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FINTRAC Compliance and Money Service Businesses: Could your business be at risk? - Megan D. Wallace

 

August 11, 2011

Under the Proceeds of Crime (Money Laundering) and Terrorist Financing Act (PCMLTFA) the Financial Transactions and Reports Analysis Centre of Canada (FINTRAC) has the authority to regulate a business that falls into the broad category of money services businesses.

According to FINTRAC, a money services business (MSB) is an individual or entity that engages in any of the following activities:  foreign exchange dealing, remitting or transmitting funds by any means or through any individual, entity or electronic funds transfer network, or issuing or redeeming money orders, traveller's cheques or other negotiable instruments.

While most businesses are perhaps aware that activities such as foreign exchange dealing are subject to regulation, many may be unaware that they could be subject to regulation by FINTRAC if they are engaging in the remitting of transmitting of funds for their clients.  Both the concepts of remitting or transmitting funds and their application to the activities of a business are defined extremely broadly.  The purpose of the PCMLTA is the deterrence and detection of money laundering and terrorist financing activities and it is therefore drafted and applied so as to include as many businesses and transactions as possible.

The concern for business people who may be engaged in operating a money services business is two-fold.  Firstly, you need to determine if your business is required to be registered with FINTRAC under the PCMLTFA.  Secondly, once registered you need to determine the nature of your obligations and implement a strategy to meet those obligations.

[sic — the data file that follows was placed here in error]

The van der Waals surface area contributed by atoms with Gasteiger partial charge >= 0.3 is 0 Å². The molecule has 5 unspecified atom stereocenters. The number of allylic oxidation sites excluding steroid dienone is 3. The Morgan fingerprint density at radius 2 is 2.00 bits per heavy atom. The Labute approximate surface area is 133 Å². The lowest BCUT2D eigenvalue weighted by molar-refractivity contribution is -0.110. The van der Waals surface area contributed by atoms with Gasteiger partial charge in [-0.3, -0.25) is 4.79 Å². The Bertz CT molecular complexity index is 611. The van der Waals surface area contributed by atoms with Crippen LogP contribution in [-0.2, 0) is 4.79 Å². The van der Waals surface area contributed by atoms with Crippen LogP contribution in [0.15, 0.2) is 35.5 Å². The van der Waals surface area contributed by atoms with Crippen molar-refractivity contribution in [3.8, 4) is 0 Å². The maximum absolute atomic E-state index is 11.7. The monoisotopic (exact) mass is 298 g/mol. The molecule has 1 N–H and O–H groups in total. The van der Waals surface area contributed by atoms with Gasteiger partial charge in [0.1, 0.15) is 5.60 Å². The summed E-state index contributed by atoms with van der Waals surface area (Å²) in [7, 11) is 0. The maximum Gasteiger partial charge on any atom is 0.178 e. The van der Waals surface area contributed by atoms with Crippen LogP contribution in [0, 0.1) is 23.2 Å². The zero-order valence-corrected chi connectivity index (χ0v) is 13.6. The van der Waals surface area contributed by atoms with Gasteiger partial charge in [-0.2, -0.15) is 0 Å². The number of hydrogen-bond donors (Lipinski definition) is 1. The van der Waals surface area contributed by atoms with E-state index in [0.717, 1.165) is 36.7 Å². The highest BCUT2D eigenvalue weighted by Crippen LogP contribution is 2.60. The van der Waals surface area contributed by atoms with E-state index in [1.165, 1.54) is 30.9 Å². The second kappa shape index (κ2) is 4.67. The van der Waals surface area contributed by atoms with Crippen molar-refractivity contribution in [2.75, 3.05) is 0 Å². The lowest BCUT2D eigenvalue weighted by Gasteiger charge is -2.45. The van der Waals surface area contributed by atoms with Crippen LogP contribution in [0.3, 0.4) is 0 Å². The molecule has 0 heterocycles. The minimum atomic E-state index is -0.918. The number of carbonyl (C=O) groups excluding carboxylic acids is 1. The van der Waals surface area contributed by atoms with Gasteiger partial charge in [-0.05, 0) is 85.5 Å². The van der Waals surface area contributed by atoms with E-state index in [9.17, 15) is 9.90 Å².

MSBs must meet very specific requirements as to record keeping, client verification, reporting of suspicious transactions and the training of employees   - all of which can be subject to review by FINTRAC.  Additionally, MSBs are required to have a compliance policy which documents how the above requirements are being addressed, including how the employees of the business are educated about those requirements.

The penalties for non-compliance with the PCMLTFA can be quite serious – both financially and via the potential for criminal charges.  Failure to register with FINTRAC if required to do so can lead to criminal charges with a possible penalty of five years in prison, a $500,000 fine or both.   Criminal charges can also result when a registered MSB fails to comply with the provisions of the PCMLTFA.

Additionally, FINTRAC has the power to levy administrative monetary penalties for violations of the PCMLTFA   – and the regulations currently contain over 180 different violations.  These administrative monetary penalties can be up to an amount of $500,000.00 per violation.

Sound scary?  It doesn’t have to be – compliance with the PCMLTFA and FINTRAC’s requirements is perfectly manageable by putting the appropriate procedures and policies in place in your business.  The first step is figuring out whether you are required to be registered – a good rule of thumb is if you are asking yourself whether you are required to register you should seek advice to be sure.  If you are required to be registered, drafting a compliance policy is a good way to begin to determine, understand and comply with your obligations under the PCMLTFA.

[This is intended as a summary of some of the requirements of the PCMLTFA.  For more specific information and legal advice on this topic, including registration and compliance requirements, or for assistance drafting a compliance policy please contact Megan Wallace at 613-566-2857.]